Before I had my beautiful daughter, life was carefree! Sure, I’ll have another beer. Why not stay out late on a Saturday night? Hey, let’s go away for the weekend! I had so many opportunities to spend my extra money and extra time. Especially when I became sick. If I felt ill, all I had to do for a quick recovery was to take the day off, ingest cold medicine, sleep all day and make myself frozen wontons.
Now that I am a happily married mother of one busy toddler, I no longer am able to enjoy the same luxury of ‘taking a day off’. Sleep all day? HA! I barely get to sleep uninterrupted through the night. I barely get a chance to sit down in between chasing my daughter away from sticking her fingers into electrical sockets, confiscating markers (which she uses to draw on the floor and herself) and wrestling a toddler in the midst of a full tantrum off the local playground. Rest is for the childless.
So, in the past week, when I have been unfortunately under the weather, I took pleasure wherever and whenever I could. This included several helping of wontons cooked in a salty chicken broth with ginger and garlic. Those soft little noodle-skin parcels of seasoned pork and shrimp helped to warm my tired soul and soothe my cough. Forget the chicken soup-just give me a big bowl of these and I’ll feel better.
Wontons filled with a mixture of shrimp, pork and various other seasonings then poached in a salty chicken broth with bak choy. #pork #shrimp #wontons #Chinese #onepot
- 250 g (~9 oz) pork shoulder (you can substitute with any other cut of pork just as long as it has a good amount of fat on it and isn’t too lean)
- 400 g (~14 oz) frozen shrimp (about 1.5 cups when defrosted, washed and drained)
- 2 tbsp soy sauce
- 2 tbsp Shaoxing wine
- 1 tsp sugar
- 1 1/2 tsp sesame oil
- 2 tbsp ginger (chopped and peeled)
- 5–7 cloves of garlic
- 1 cup of scallions (finely chopped)
- 1/2 tsp sea salt
- 2 tbsp Chinese celery (finely chopped)
- 50–60 wonton wrappers
- 4 L (1 gallon) Chicken broth (I’ve used homemade chicken stock, pre-made chicken stock and bouillon cubes and all work great.)
- 7 cm/3 in of ginger (peeled and sliced thinly)
- 4–5 cloves of garlic (crushed)
- a small handful of Chinese celery (roughly chopped)
- 1–2 large bunches of bak choy (washed with leaves removed from the base)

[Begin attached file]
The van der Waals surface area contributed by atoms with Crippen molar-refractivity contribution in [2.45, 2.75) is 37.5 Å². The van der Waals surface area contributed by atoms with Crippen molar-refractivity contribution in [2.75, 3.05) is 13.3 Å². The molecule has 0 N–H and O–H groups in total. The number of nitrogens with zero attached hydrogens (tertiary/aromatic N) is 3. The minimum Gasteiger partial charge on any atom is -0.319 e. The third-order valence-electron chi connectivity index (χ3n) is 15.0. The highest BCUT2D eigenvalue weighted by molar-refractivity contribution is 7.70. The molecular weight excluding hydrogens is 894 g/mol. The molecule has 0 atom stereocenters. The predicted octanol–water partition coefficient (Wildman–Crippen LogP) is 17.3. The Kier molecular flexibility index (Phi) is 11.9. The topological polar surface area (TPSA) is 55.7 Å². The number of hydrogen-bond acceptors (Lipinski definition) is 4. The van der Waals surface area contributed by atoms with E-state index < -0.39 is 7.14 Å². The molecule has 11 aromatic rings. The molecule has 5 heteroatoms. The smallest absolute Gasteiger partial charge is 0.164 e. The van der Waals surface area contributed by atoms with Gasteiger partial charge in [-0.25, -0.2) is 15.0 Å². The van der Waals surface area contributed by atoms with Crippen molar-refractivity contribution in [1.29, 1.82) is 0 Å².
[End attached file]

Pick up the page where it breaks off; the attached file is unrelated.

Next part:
- Chop up pork shoulder into small pieces and add to a food processor along with ginger, garlic, celery, soy sauce, Shaoxing wine, sesame oil, scallions, sugar and salt. Mix until smooth.
- When mixture is smooth with no big chunks of meat, add shrimp and mix until smooth.
- Add a teaspoon amount of filling to the center of the wonton wrapper.
- Using a pastry brush or the tips of your fingers, wet two connecting sides of the wrapper.
- Fold moistened edges over the day edges and seal together forming a triangle.
- Take edges of the triangle and pull center up and diagonal and fold one over the other. Wontons should look like it is hugging itself.
- Place on a flour surface or non-stick paper until ready to cook. If not cooking right away, place in freezer until ready to cook.
- In a large pot or wok, bring to a boil chicken broth.
- Add sliced ginger, crushed garlic and chopped celery. Let boil together for 5 minutes or so until broth has taken on the flavors of the ginger, garlic and celery.
- Gently add wontons carefully to the broth and top with bok choy leaves.
- Bring to a boil, then cover, reduce heat to low and let gently simmer for 15-20 minutes. DO NOT STIR. When it comes to cooking wontons, slow and steady is the way to go. If cooked at too vigorous of a boil, the wontons risk falling apart. So hold off on stirring it together until the very end so as to avoid broken wontons.
If you can’t find Chinese celery, just substitute with celery leaves.
- Category: Wontons, One Pot, Pork, Shrimp
- Cuisine: Chinese
Keywords: wontons, Chinese, Pork, Shrimp, bak choy